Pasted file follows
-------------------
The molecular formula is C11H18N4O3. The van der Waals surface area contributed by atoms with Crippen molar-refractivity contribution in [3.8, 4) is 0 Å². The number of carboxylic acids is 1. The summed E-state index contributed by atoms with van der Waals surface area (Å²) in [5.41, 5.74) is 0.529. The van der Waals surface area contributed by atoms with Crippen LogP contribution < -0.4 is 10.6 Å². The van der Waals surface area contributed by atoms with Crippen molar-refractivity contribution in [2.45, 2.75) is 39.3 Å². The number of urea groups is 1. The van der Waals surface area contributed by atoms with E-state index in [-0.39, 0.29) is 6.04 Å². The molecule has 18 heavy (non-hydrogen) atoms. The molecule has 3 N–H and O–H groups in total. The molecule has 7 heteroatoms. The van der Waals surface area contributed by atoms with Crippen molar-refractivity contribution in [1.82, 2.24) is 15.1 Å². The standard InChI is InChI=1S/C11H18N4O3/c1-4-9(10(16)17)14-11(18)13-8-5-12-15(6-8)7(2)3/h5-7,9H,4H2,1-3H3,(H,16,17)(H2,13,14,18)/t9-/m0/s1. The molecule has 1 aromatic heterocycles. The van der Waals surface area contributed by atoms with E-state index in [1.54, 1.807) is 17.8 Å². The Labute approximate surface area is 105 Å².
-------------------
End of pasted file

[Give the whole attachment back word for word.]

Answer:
The molecular formula is C11H18N4O3. The van der Waals surface area contributed by atoms with Crippen molar-refractivity contribution in [3.8, 4) is 0 Å². The number of carboxylic acids is 1. The summed E-state index contributed by atoms with van der Waals surface area (Å²) in [5.41, 5.74) is 0.529. The van der Waals surface area contributed by atoms with Crippen LogP contribution < -0.4 is 10.6 Å². The van der Waals surface area contributed by atoms with Crippen molar-refractivity contribution in [2.45, 2.75) is 39.3 Å². The number of urea groups is 1. The van der Waals surface area contributed by atoms with E-state index in [-0.39, 0.29) is 6.04 Å². The molecule has 18 heavy (non-hydrogen) atoms. The molecule has 3 N–H and O–H groups in total. The molecule has 7 heteroatoms. The van der Waals surface area contributed by atoms with Crippen molar-refractivity contribution in [1.82, 2.24) is 15.1 Å². The standard InChI is InChI=1S/C11H18N4O3/c1-4-9(10(16)17)14-11(18)13-8-5-12-15(6-8)7(2)3/h5-7,9H,4H2,1-3H3,(H,16,17)(H2,13,14,18)/t9-/m0/s1. The molecule has 1 aromatic heterocycles. The van der Waals surface area contributed by atoms with E-state index in [1.54, 1.807) is 17.8 Å². The Labute approximate surface area is 105 Å².